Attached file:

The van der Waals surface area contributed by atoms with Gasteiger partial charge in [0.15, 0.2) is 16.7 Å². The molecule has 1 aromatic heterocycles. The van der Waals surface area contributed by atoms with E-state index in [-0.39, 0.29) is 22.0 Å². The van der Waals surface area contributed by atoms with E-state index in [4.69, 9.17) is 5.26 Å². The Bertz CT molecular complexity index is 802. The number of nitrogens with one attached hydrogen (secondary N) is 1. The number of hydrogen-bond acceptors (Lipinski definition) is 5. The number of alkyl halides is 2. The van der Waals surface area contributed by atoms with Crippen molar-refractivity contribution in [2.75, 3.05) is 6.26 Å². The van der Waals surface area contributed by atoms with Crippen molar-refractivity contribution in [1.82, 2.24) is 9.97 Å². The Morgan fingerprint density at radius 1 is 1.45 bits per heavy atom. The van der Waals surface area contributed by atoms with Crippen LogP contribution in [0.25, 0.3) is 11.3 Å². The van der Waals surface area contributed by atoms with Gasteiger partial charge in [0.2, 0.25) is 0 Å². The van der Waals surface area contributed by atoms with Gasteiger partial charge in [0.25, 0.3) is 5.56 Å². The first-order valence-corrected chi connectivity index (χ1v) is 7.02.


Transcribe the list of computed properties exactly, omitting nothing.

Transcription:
The van der Waals surface area contributed by atoms with Gasteiger partial charge in [0.15, 0.2) is 16.7 Å². The molecule has 1 aromatic heterocycles. The van der Waals surface area contributed by atoms with E-state index in [-0.39, 0.29) is 22.0 Å². The van der Waals surface area contributed by atoms with E-state index in [4.69, 9.17) is 5.26 Å². The Bertz CT molecular complexity index is 802. The number of nitrogens with one attached hydrogen (secondary N) is 1. The number of hydrogen-bond acceptors (Lipinski definition) is 5. The number of alkyl halides is 2. The van der Waals surface area contributed by atoms with Crippen molar-refractivity contribution in [2.75, 3.05) is 6.26 Å². The van der Waals surface area contributed by atoms with Crippen molar-refractivity contribution in [1.82, 2.24) is 9.97 Å². The Morgan fingerprint density at radius 1 is 1.45 bits per heavy atom. The van der Waals surface area contributed by atoms with Crippen LogP contribution in [0.25, 0.3) is 11.3 Å². The van der Waals surface area contributed by atoms with Gasteiger partial charge in [0.2, 0.25) is 0 Å². The van der Waals surface area contributed by atoms with Gasteiger partial charge in [0.25, 0.3) is 5.56 Å². The first-order valence-corrected chi connectivity index (χ1v) is 7.02.